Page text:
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Orange Macarons

This week we’re making orange macarons! They’re decorated to look just like freshly cut orange and are filled with orange buttercream and my favorite orange marmalade.

image of orange macarons filled with orange marmalade

Making Macarons with the French Method

There are quite a few different ways to make macarons, including the Italian, Swiss, and French Method!

I’m a fan of the French method, mostly because of its simplicity! The French method whisks egg whites together with a bit of sugar to create a French meringue with stiff peaks.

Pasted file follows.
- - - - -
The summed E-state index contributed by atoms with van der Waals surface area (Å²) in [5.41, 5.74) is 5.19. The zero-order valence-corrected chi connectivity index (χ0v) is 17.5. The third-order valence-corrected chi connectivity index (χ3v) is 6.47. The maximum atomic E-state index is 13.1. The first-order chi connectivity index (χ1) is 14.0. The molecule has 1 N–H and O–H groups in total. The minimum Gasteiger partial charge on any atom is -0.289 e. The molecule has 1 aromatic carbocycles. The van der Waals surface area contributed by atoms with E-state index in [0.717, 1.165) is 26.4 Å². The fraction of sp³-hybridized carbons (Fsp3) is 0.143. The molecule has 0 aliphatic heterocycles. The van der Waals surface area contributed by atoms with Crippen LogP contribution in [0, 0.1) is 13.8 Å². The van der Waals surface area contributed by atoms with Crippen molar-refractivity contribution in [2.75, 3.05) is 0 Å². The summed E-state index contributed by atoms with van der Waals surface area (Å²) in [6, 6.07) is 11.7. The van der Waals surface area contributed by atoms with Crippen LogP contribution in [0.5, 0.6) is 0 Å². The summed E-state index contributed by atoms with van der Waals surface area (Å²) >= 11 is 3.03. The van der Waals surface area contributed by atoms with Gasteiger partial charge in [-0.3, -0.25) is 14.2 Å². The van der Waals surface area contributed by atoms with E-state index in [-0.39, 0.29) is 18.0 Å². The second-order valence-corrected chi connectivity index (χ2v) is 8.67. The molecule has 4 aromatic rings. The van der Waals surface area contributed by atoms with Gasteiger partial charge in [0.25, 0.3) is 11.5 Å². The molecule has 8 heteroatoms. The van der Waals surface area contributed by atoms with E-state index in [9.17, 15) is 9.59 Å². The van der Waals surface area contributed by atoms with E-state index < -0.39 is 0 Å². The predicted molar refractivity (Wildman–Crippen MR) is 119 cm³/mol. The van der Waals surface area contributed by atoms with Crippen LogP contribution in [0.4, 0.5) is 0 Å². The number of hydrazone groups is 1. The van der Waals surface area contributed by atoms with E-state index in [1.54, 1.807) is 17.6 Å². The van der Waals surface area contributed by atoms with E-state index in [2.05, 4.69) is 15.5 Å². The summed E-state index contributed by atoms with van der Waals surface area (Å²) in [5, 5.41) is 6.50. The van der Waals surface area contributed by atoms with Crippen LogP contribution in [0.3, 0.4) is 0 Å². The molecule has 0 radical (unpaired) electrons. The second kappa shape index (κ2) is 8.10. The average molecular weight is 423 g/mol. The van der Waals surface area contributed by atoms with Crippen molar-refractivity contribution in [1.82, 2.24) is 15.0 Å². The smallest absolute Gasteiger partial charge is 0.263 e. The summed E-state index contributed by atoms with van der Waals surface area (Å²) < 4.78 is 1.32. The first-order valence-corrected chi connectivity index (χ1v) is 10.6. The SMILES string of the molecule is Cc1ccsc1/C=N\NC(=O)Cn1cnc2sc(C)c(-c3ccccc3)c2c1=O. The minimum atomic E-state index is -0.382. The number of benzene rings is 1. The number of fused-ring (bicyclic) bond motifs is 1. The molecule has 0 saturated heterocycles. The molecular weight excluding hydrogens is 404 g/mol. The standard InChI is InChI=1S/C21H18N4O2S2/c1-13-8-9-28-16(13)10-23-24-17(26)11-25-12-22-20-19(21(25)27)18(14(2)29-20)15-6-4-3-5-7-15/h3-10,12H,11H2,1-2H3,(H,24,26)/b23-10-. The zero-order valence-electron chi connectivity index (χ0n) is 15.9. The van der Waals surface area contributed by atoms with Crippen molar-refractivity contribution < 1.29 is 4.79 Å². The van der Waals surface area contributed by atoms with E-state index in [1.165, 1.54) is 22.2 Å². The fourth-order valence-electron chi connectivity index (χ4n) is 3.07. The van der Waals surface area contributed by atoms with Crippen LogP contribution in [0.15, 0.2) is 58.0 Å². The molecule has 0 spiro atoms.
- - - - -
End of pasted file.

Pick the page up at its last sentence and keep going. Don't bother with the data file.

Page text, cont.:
This meringue is then folded into a mixture of finely ground almonds and powdered sugar. This process of folding the meringue into the dry ingredients is called macaronage.

No matter what method you use, macarons require expertise to mix the batter the perfect amount to achieve that elusive, lava-like consistency.

Equipment You’ll Need to Make these Orange Macarons

Like I mentioned above, these orange macarons don’t require a ton of equipment!

However, I find they turn out best when the ingredients are weighed and the macarons are baked on a silpat mat. As macarons bake, they usually spread less on silpat mats than parchment paper.

Below is a list of tools and equipment I like to use when I make macarons:

Making Orange Macarons – Step by Step Process

While the recipe below is quite detailed, I find visual cues to be super helpful!

Below are some photos and a video tutorial of the process to help guide you through this recipe for orange macarons.